Josh Wolk
May 25, 2001 AT 04:00 AM EDT

If history has taught us anything, it’s that seeing a packed crowd cheering a line of swastika-emblazoned brownshirts is, as bad signs go, a doozy. Yet when it happens eight times a week at Broadway’s St. James Theater with Mel Brooks’ raucous musical The Producers, it’s the best kind of party. With over $27 million in ticket sales (long since covering the $10.5 million budget), orchestra seats sold out until February 2002, a record 15 Tony nominations (with stars Nathan Lane and Matthew Broderick cohosting the June 3 ceremony — and you thought Poland got steamrollered), and near-unanimous reviews heil-ing it as the best thing to happen to Broadway since the invention of the curtain, it seems the entire theatergoing world is allied in Reichstaggering rhapsody over this latest movie-to-musical transport.

In the show, when the washed-up stage producer Max Bialystock (Lane) teams with mousy accountant Leo Bloom (Broderick) to sell investors more than 100 percent of the sure-to-bomb pro-Fuhrer romp Springtime for Hitler and pocket the leftover cash, they learn nothing’s a surefire bomb. But the musical itself proves you can have a surefire hit. That was first clear last November, months before the cast goose-stepped onto the stage, when the show ran a $75,000 newspaper ad offering American Express users the first chance to buy tickets for the February previews in Chicago, and the subsequent Broadway run. ”The rule of thumb is that if the ad pays for itself in ticket sales, you’ve done okay,” says co-producer Tom Viertel, of The Frankel-Baruch-Viertel-Routh Group (Angels in America, Driving Miss Daisy). ”We sold over a million dollars’ worth of tickets in that month.”

The Producers producers had practically begged to get in on the show. Three years ago, it was DreamWorks cochief David Geffen (a veteran Broadway producer with Dreamgirls and Cats among his credits) who persuaded Brooks to bring his 1968 film to the stage, but later had to back out as producer, citing his Hollywood workload. Brooks and his collaborators — choreographer-director Susan Stroman (Contact, The Music Man) and co-book writer Thomas Meehan (Annie) — kept on jawohl-ing along, and in April 2000 invited a who’s who of White Way producers to a reading with Lane. So many moneymen wanted in that Brooks auditioned them, before settling on several veteran teams, including Miramax’s Bob and Harvey Weinstein. During the reading, ”when Nathan said the line, ‘I was a lying, despicable crook. But I had no choice, I was a Broadway producer,’ they almost fell off their chairs laughing, as if they were looking at a mirror,” remembers Stroman. ”The whole reading turned out to be like a Mel Brooks scene in itself.” (These eager producers are likely already rehearsing their next suck-up, in case Brooks delivers the musical version of Young Frankenstein that he’s reportedly considering.)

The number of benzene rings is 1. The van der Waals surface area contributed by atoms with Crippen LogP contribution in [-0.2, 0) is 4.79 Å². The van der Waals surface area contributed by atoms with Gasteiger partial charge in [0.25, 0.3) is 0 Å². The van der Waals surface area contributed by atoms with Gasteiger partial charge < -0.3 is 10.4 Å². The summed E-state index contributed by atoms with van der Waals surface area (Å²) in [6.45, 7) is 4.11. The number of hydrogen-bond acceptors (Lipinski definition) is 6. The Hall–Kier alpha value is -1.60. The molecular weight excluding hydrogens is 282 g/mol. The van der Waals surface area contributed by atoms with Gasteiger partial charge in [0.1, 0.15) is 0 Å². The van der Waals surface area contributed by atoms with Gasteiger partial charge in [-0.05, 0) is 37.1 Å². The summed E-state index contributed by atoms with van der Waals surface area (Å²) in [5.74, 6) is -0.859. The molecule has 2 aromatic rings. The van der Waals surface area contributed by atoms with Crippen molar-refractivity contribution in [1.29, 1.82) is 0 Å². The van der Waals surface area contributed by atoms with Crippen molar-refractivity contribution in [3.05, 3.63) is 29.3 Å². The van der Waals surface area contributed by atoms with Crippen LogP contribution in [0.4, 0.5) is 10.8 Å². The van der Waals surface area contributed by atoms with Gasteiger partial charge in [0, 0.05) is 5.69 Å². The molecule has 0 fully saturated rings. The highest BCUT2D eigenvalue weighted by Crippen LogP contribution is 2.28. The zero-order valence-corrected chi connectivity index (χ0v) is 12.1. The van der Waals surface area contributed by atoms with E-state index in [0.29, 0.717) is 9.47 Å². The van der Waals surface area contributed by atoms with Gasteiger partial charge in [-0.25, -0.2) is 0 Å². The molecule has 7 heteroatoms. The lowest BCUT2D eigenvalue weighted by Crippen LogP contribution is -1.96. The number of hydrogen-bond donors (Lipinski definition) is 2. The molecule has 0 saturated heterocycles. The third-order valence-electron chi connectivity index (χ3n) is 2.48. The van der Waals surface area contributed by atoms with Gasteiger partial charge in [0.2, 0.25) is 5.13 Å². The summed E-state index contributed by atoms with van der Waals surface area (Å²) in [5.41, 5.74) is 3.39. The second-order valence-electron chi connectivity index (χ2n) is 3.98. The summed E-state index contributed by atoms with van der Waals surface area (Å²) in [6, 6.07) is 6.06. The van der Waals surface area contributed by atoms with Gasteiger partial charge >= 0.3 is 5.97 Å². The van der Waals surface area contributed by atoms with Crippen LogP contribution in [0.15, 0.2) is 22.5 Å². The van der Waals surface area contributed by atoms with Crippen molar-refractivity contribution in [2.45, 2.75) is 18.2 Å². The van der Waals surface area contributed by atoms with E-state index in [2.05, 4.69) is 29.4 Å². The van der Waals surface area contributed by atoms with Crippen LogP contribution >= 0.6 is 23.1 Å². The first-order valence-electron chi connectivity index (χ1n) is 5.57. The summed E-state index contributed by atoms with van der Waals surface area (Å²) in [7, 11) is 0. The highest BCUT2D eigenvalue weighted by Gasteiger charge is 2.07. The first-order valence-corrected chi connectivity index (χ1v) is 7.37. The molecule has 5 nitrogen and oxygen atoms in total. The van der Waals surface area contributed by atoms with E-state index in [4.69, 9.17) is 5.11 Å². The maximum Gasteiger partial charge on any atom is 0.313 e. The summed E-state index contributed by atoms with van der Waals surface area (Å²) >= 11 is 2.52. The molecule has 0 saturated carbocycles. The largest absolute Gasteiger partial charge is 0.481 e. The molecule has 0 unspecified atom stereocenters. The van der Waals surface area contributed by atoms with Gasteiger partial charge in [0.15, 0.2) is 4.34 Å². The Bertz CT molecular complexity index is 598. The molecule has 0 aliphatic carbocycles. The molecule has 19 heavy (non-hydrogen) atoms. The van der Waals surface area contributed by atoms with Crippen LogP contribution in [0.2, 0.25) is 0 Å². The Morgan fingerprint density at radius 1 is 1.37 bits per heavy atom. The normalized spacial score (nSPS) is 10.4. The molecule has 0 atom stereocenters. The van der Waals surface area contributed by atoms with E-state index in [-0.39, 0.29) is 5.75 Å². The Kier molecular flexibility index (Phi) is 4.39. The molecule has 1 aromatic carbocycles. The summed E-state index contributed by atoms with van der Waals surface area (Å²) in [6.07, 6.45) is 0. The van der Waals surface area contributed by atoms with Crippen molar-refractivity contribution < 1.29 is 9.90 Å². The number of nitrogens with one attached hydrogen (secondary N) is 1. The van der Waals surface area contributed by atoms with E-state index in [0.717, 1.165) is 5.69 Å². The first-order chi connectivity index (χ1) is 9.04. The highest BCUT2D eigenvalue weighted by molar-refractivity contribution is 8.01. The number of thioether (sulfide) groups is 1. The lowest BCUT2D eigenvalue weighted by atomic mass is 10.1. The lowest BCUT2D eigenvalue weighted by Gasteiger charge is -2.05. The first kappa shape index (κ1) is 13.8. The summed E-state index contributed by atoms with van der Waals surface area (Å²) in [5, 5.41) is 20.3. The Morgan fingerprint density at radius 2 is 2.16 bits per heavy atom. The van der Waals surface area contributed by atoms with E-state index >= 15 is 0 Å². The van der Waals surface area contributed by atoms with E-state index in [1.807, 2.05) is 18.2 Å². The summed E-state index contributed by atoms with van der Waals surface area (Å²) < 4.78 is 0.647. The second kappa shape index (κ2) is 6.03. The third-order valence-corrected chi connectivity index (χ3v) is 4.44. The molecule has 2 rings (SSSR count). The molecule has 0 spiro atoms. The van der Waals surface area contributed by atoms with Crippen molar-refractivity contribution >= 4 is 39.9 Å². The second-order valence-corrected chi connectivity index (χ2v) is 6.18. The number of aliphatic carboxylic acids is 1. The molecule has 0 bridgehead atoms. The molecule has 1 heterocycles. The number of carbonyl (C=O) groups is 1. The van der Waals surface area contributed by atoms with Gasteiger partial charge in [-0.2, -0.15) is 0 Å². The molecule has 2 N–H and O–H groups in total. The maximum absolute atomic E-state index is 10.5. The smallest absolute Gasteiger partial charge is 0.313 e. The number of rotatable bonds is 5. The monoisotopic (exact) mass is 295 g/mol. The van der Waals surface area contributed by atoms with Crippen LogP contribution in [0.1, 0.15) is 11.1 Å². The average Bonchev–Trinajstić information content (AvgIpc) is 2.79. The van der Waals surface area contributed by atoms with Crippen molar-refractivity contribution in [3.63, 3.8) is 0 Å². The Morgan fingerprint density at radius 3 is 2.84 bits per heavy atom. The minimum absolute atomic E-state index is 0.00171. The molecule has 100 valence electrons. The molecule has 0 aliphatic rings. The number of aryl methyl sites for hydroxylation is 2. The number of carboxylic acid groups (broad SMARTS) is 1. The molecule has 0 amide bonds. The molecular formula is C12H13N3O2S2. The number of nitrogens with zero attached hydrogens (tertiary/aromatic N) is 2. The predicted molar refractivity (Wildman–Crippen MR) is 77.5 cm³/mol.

The Producers is such an infectious hit that it seems incapable of engendering any ill will. When the show upped its top ticket price from $91 to $100 on opening night, any grumbling was drowned out by the stampede to ticket lines the next day. ”Right now,” says Broadway.com columnist Ken Mandelbaum, ”they could probably get $200.”

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